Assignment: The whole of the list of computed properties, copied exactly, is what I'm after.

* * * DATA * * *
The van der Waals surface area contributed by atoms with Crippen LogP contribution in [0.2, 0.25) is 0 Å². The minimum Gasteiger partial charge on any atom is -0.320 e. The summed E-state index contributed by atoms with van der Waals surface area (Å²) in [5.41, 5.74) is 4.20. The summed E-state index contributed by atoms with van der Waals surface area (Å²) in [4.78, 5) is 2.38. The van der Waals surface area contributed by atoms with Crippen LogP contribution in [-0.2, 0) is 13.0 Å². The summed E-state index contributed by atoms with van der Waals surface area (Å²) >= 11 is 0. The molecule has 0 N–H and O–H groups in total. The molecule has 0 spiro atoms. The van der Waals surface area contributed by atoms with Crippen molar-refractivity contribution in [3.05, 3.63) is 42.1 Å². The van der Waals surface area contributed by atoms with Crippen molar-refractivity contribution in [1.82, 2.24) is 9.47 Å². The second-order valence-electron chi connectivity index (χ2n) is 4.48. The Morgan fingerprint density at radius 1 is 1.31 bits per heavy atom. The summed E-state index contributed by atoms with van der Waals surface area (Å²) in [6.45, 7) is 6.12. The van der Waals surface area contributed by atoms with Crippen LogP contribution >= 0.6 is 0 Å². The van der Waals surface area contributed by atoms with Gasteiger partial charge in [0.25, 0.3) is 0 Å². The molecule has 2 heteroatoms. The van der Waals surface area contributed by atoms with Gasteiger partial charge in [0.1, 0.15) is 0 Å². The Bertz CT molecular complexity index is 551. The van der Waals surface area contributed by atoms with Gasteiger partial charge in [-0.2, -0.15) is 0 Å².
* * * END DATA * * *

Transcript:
The van der Waals surface area contributed by atoms with Crippen LogP contribution in [0.2, 0.25) is 0 Å². The minimum Gasteiger partial charge on any atom is -0.320 e. The summed E-state index contributed by atoms with van der Waals surface area (Å²) in [5.41, 5.74) is 4.20. The summed E-state index contributed by atoms with van der Waals surface area (Å²) in [4.78, 5) is 2.38. The van der Waals surface area contributed by atoms with Crippen LogP contribution in [-0.2, 0) is 13.0 Å². The summed E-state index contributed by atoms with van der Waals surface area (Å²) >= 11 is 0. The molecule has 0 N–H and O–H groups in total. The molecule has 0 spiro atoms. The van der Waals surface area contributed by atoms with Crippen molar-refractivity contribution in [3.05, 3.63) is 42.1 Å². The van der Waals surface area contributed by atoms with Crippen molar-refractivity contribution in [1.82, 2.24) is 9.47 Å². The second-order valence-electron chi connectivity index (χ2n) is 4.48. The Morgan fingerprint density at radius 1 is 1.31 bits per heavy atom. The summed E-state index contributed by atoms with van der Waals surface area (Å²) in [6.45, 7) is 6.12. The van der Waals surface area contributed by atoms with Crippen LogP contribution >= 0.6 is 0 Å². The van der Waals surface area contributed by atoms with Gasteiger partial charge in [0.25, 0.3) is 0 Å². The molecule has 2 heteroatoms. The van der Waals surface area contributed by atoms with Gasteiger partial charge in [0.1, 0.15) is 0 Å². The Bertz CT molecular complexity index is 551. The van der Waals surface area contributed by atoms with Gasteiger partial charge in [-0.2, -0.15) is 0 Å².